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The Self–Defense Council of Kinshasa and Brazzaville, also known in the international community as Zaire, is a survivor state in the former country of Zaire.
Kinshasa, a city located on the Congo River, was the capital and largest city of Zaire. Brazzaville, the former capital and largest city of the Republic of Congo, lies just across the Congo River from Kinshasa. Together with Brazzaville, the combined population of pre-Doomsday Kinshasa-Brazzaville was just over three and a half million inhabitants.
After Doomsday, the governments of both Zaire and the Republic of Congo collapsed due to the economic and social havoc brought on by Doomsday. The two countries splintered over the next several years into various micronations, some democratic, others ruled by dictators. The two cities, however, were both major military bases, and both survived well after an initial imposition of martial law. Both cities, furthermore, were able to take control of the countryside around them, thus feeding their populations, despite an influx of refugees to both. It was not until 2001 that the two cities began to collaboration, due to their separate governing styles, and not until 2007 that the two formally merged.
After Doomsday, millions of refugees fled the poorer north of both nations towards the cities. In Brazzaville, thanks to Sassou's extensive agricultural policies, that populace was fed, while Kinshasa's more arable land managed to feed their populace. Despite all the agricultural countermeasures, it is estimated that over 850,000 refugees arrived in the two cities in the first three years, and over 210,000 of them died, some due to famine, others due to disease and warring.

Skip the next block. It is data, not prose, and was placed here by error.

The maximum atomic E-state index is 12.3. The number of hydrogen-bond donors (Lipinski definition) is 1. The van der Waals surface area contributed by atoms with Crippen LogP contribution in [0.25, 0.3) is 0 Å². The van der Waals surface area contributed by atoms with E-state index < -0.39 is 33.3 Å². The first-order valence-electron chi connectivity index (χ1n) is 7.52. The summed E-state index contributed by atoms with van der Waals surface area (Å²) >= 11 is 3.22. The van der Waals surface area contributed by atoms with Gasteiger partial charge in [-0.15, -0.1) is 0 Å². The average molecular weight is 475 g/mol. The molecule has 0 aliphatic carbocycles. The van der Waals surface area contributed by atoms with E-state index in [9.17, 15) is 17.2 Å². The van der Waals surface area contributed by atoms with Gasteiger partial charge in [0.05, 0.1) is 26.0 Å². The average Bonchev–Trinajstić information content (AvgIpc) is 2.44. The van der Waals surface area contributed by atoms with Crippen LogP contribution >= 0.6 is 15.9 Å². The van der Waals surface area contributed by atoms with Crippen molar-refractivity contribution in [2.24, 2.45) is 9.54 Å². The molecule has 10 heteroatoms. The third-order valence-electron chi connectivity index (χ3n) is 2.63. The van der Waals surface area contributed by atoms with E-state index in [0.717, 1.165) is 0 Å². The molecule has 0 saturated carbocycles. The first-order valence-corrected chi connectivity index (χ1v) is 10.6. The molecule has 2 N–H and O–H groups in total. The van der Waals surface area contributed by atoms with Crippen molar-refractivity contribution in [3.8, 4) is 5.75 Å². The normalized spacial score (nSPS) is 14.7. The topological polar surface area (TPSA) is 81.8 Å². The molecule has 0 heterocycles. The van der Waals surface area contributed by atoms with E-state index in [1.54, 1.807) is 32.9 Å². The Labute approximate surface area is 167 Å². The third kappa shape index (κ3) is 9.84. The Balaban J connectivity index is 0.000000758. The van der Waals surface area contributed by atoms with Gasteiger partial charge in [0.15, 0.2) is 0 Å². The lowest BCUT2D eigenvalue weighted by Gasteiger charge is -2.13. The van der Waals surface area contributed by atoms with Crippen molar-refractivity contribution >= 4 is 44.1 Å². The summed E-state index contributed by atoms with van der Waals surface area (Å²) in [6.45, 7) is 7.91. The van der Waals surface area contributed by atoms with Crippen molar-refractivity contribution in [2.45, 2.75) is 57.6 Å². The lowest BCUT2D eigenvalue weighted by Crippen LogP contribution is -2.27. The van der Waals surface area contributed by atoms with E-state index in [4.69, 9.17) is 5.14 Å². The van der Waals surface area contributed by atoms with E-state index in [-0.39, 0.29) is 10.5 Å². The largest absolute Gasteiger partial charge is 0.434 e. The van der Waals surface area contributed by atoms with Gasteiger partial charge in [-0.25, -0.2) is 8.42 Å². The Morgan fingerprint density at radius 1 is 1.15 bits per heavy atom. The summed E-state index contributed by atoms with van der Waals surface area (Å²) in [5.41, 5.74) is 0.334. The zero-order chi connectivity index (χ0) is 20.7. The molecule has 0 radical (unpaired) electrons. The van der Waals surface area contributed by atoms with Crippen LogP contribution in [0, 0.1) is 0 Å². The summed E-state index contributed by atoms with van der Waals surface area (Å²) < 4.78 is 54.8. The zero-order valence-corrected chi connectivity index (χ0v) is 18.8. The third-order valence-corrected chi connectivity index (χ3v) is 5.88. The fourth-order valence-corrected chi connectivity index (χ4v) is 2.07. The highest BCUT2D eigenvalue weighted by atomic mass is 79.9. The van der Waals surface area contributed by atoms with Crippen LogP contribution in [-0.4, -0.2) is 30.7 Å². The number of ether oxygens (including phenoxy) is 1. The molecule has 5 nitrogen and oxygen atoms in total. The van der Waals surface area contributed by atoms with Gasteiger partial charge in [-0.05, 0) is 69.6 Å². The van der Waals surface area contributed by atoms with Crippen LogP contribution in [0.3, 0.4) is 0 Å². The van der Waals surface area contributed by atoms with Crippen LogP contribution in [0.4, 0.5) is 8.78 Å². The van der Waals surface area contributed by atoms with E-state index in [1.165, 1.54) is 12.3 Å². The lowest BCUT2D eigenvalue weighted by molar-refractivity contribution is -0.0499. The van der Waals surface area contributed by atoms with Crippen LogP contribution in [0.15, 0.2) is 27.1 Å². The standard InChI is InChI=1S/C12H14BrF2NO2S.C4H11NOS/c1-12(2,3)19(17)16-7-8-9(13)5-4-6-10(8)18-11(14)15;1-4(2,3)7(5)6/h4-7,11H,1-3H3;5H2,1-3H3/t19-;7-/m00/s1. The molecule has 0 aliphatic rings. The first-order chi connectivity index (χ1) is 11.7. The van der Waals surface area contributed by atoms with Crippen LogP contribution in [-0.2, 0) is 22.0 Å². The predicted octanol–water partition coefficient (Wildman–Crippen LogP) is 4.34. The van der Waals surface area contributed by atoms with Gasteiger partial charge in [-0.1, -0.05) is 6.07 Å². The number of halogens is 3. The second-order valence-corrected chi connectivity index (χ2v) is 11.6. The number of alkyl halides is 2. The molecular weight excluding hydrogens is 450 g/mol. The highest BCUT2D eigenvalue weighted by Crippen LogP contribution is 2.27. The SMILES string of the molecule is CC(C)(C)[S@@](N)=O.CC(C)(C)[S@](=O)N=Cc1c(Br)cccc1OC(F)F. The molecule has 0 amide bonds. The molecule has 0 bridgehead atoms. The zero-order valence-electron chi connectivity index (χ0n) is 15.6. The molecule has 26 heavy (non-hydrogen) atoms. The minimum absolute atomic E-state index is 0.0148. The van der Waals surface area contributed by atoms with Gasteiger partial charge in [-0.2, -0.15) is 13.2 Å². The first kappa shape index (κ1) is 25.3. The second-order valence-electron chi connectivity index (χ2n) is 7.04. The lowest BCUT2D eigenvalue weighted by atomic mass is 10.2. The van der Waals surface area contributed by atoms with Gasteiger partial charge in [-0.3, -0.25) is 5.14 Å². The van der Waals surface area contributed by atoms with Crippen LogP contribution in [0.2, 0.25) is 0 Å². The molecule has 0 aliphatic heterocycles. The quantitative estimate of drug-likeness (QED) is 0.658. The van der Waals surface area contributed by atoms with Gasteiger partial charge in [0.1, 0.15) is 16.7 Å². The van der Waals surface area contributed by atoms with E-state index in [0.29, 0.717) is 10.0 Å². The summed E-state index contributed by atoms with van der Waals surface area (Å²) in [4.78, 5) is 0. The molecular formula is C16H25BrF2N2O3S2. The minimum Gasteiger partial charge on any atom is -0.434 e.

The government of Congo-Kinshasa did not last long following DD. Within a month, Mobutu had been killed, and the army seized control of the city and turned it into a military dictatorship. That, too, did not last long, before a Brazzaville-backed Communist uprising occurred. Over a period of two years, fighting continued sporadically, until the army finally was victorious; the fighting, however, created a rift across the Congo river that would not be resolved for nearly 20 years. Weakened the army was forced to concede to a popular revolt the next year demanding democracy. The first president of the newly proclaimed Republic of Kinshasa was Mafulu Kaputu, despite a controversial election. He ruled for the next eight years, a reign noted both for its stability and its relative prosperity. New contact was made with a few other states, such as Cabinda, Zambia, the PRA and the RoA, as well as a single, solitary expedition to Katanga.